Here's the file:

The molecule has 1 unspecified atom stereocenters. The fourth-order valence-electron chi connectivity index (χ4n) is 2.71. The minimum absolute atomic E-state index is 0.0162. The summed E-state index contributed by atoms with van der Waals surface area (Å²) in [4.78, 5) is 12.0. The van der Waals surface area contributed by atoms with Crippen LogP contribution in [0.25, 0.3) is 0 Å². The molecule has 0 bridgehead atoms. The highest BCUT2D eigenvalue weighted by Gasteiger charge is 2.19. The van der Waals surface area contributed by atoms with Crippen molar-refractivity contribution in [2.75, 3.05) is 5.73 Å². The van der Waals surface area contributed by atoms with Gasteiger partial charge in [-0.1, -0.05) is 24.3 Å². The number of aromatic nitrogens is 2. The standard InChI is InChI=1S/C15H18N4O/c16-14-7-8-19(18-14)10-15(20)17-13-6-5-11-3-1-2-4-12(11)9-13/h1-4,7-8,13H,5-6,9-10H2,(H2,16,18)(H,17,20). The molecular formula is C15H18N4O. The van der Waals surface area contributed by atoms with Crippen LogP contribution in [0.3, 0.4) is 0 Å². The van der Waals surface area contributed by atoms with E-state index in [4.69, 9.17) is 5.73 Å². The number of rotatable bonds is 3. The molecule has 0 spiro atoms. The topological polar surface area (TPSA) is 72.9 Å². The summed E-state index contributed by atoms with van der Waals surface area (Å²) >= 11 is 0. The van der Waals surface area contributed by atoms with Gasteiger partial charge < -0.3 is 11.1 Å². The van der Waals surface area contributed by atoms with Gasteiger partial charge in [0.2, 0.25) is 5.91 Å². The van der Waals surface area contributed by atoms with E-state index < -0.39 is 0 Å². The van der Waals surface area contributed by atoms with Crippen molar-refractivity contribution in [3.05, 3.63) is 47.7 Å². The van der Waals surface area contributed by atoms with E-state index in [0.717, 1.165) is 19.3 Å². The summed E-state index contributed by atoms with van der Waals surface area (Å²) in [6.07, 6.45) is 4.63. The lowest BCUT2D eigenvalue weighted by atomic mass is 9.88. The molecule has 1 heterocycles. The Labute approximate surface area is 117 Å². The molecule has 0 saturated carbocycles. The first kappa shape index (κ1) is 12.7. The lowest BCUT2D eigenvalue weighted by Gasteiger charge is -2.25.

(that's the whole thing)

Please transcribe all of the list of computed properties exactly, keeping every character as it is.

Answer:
The molecule has 1 unspecified atom stereocenters. The fourth-order valence-electron chi connectivity index (χ4n) is 2.71. The minimum absolute atomic E-state index is 0.0162. The summed E-state index contributed by atoms with van der Waals surface area (Å²) in [4.78, 5) is 12.0. The van der Waals surface area contributed by atoms with Crippen LogP contribution in [0.25, 0.3) is 0 Å². The molecule has 0 bridgehead atoms. The highest BCUT2D eigenvalue weighted by Gasteiger charge is 2.19. The van der Waals surface area contributed by atoms with Crippen molar-refractivity contribution in [2.75, 3.05) is 5.73 Å². The van der Waals surface area contributed by atoms with Gasteiger partial charge in [-0.1, -0.05) is 24.3 Å². The number of aromatic nitrogens is 2. The standard InChI is InChI=1S/C15H18N4O/c16-14-7-8-19(18-14)10-15(20)17-13-6-5-11-3-1-2-4-12(11)9-13/h1-4,7-8,13H,5-6,9-10H2,(H2,16,18)(H,17,20). The molecular formula is C15H18N4O. The van der Waals surface area contributed by atoms with Crippen LogP contribution in [0.3, 0.4) is 0 Å². The van der Waals surface area contributed by atoms with E-state index in [4.69, 9.17) is 5.73 Å². The number of rotatable bonds is 3. The molecule has 0 spiro atoms. The topological polar surface area (TPSA) is 72.9 Å². The summed E-state index contributed by atoms with van der Waals surface area (Å²) >= 11 is 0. The van der Waals surface area contributed by atoms with Gasteiger partial charge < -0.3 is 11.1 Å². The van der Waals surface area contributed by atoms with Gasteiger partial charge in [0.2, 0.25) is 5.91 Å². The van der Waals surface area contributed by atoms with E-state index < -0.39 is 0 Å². The van der Waals surface area contributed by atoms with Crippen molar-refractivity contribution in [3.05, 3.63) is 47.7 Å². The van der Waals surface area contributed by atoms with E-state index in [0.717, 1.165) is 19.3 Å². The summed E-state index contributed by atoms with van der Waals surface area (Å²) in [6.07, 6.45) is 4.63. The lowest BCUT2D eigenvalue weighted by atomic mass is 9.88. The molecule has 1 heterocycles. The Labute approximate surface area is 117 Å². The molecule has 0 saturated carbocycles. The first kappa shape index (κ1) is 12.7. The lowest BCUT2D eigenvalue weighted by Gasteiger charge is -2.25.